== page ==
Jason G. Goldman: Extinction Happens on the Margins


Keil and his team noted that habitats can be lost in different spatial or geometrical patterns. Is extinction more likely if habitats are lost from the edge of a landscape toward the center or if they’re lost starting from the center? What if habitat loss is not quite so orderly, but more random? To find out, the researchers created four theoretical models that combined the geometry of habitat loss with species extinction, then compared them to bird, mammal, and amphibian distributions in nine real world regions to see which was most useful at predicting the impacts of habitat loss...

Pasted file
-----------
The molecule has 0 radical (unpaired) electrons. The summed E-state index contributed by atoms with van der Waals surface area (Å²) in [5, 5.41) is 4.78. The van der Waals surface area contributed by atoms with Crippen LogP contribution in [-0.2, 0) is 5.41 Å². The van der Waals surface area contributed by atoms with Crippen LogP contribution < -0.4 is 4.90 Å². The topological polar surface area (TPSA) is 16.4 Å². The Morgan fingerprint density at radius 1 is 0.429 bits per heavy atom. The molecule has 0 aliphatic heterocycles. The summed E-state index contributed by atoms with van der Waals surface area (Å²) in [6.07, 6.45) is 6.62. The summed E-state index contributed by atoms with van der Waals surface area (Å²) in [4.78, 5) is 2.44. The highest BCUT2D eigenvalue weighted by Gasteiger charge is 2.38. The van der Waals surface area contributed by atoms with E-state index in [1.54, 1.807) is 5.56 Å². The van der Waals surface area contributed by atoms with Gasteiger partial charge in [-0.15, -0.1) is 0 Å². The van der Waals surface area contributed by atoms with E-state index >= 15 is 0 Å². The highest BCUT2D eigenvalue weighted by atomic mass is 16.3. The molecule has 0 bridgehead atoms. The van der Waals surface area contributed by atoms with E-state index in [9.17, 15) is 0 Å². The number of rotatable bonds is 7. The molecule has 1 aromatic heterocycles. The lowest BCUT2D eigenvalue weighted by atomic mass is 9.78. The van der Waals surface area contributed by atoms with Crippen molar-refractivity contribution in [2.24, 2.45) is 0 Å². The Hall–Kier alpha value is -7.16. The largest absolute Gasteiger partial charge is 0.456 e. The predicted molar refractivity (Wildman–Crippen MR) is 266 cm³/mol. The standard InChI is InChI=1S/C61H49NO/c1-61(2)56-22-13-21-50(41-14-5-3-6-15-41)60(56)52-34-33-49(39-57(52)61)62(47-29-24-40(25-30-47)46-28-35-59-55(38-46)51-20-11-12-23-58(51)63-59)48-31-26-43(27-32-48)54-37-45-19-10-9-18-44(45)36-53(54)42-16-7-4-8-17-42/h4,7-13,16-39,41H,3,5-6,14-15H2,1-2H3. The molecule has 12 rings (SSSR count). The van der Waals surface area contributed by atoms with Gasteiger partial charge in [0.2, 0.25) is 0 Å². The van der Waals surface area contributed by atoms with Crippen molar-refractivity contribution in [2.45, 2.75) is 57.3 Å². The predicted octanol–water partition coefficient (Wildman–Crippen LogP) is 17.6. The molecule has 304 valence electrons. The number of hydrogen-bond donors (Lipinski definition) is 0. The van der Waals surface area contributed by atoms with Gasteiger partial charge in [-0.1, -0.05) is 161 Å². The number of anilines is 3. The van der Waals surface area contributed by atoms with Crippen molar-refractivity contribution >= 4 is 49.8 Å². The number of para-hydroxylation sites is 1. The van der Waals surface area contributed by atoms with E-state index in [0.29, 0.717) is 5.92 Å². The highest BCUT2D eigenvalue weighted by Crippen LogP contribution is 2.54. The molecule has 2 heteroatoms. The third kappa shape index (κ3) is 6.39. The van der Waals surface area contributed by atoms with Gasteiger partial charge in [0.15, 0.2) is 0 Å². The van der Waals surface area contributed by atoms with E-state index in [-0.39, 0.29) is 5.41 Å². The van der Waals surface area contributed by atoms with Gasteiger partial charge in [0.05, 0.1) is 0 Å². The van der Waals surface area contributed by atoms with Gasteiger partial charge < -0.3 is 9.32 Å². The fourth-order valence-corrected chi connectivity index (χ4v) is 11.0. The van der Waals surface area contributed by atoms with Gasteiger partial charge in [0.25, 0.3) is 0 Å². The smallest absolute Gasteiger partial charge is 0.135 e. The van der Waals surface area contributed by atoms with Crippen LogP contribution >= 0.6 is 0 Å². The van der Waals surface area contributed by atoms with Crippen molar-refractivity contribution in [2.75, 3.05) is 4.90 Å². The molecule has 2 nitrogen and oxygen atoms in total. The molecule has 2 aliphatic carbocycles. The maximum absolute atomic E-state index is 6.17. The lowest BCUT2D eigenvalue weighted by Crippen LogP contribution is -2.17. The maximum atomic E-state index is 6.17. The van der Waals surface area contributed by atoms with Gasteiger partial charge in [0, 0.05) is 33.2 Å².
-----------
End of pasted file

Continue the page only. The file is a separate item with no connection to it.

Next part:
Of greater importance to those who aren’t just biogeography theory wonks, the researchers also discovered that extinctions are more likely to occur when landscapes are destroyed from the outside edge towards the center (such as in sea level rise) than if habitats are lost in the reverse direction (such as in urban sprawl). And the geometrical direction of habitat loss actually played a stronger role in determining the loss of species richness than the overall area lost. In other words, a little habitat loss on the edge of a region was worse for biodiversity than more habitat loss towards the center.